In  1852, Victor Emmanuel II gave Count Camillo di Cavour the title of Prime  Minister. This turned out to be a wise choice because Cavour was a  political mastermind and was a major player in Italian unification in  his own right. Victor Emmanuel II soon became the symbol of the Italian  Risorgimento, the Italian unification movement. He was especially  popular in the Kingdom of Sardinia because of his respect for the new  constitution and his liberal reforms.

Following Victor Emmanuel's advice, Cavour joined  Britain and France in the Crimean War against Russia. Cavour was  cautious to go to war due to the power of Russia at the time and the  expense of doing so. Victor Emmanuel, however was convinced of the  rewards which would be gained from the alliance which would be created  between Britain and more importantly with France. After successfully  seeking British support and ingratiating himself with France and  Napoleon III at the Congress of Paris in 1856, following the end of the  war, Count Cavour arranged a secret meeting with the French emperor. In  1858, they met at Plombières-les-Bains (in the Lorraine), where they  agreed that if the French were to help Piedmont combat Austria, still  occupying the Kingdom of Lombardy-Venetia in northern Italy, France  would be awarded Nice and Savoy.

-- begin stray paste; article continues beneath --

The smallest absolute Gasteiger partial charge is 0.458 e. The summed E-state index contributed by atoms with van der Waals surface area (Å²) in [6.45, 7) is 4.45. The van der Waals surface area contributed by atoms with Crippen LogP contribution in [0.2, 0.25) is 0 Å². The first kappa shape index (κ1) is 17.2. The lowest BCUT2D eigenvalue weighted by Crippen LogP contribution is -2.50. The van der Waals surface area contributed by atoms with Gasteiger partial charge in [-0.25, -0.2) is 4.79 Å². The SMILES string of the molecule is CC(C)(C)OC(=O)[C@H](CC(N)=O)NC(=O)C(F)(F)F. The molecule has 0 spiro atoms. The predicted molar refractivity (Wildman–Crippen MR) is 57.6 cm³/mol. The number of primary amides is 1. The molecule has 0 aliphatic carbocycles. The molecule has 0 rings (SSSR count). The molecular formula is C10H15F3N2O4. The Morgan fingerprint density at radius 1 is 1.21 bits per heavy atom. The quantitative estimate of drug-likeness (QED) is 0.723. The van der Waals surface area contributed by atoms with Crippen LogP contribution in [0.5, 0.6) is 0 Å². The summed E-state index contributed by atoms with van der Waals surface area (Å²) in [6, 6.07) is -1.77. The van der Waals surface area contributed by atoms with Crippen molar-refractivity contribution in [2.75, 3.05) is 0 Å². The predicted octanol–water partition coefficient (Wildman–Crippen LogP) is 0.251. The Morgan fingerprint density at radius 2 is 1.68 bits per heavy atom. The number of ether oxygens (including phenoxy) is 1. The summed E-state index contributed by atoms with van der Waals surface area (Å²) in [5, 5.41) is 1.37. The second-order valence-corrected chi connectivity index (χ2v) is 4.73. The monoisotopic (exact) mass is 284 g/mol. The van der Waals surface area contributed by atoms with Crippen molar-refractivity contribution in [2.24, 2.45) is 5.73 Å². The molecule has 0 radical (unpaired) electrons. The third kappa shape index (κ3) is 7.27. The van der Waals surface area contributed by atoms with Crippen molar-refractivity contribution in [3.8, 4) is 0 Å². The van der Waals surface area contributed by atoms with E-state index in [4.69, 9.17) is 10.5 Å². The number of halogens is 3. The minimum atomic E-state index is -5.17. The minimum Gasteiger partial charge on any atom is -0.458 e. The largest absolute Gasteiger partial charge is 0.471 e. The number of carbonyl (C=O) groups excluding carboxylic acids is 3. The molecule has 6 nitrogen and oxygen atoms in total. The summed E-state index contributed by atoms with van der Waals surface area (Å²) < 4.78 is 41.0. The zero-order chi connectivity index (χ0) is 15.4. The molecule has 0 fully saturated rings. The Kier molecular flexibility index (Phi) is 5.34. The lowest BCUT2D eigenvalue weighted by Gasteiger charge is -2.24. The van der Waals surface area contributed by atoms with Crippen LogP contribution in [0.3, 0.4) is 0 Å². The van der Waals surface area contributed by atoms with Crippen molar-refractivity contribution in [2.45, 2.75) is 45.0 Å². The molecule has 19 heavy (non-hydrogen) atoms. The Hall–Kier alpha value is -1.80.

At the time Victor Emmanuel had become a universal  symbol of the Italian Risorgimento, the movement pushing towards the  unification of Italy.

The  Italo-French campaign against Austria in 1858 started successfully.  However, scared by the serious casualties for France, Napoleon III  secretly made a treaty with Franz Joseph of Austria at Villafranca  whereby Piedmont gained only Lombardy. France did receive the promised  Nice and Savoy, while Austria kept Venetia, a major setback for the  Piedmontese, also because the treaty had been prepared without their  knowledge. After several quarrels for the outcome of the war, Cavour  resigned, and the king had to find other advisors.

Later that same year, he sent his forces to fight the  papal army at Castelfidardo and drove the Pope into Vatican City.  Victor Emmanuel II's success at these goals got him excommunicated from  the Catholic Church. Then, plebiscites in Naples and Sicily called for  union with Sardinia-Piedmont and Italy grew even larger. On February 18,  1861 the Kingdom of Italy was officially established and Victor  Emmanuel II became its king. Later, in 1866, Italy was given Venetia as  part of the peace settlement after the Seven Weeks War. Five years after  that (1871), the Papal States, protected by Napoleon III (an action  motivated by his need to please Catholics in France), fell to Italian  troops and Rome became the capital city.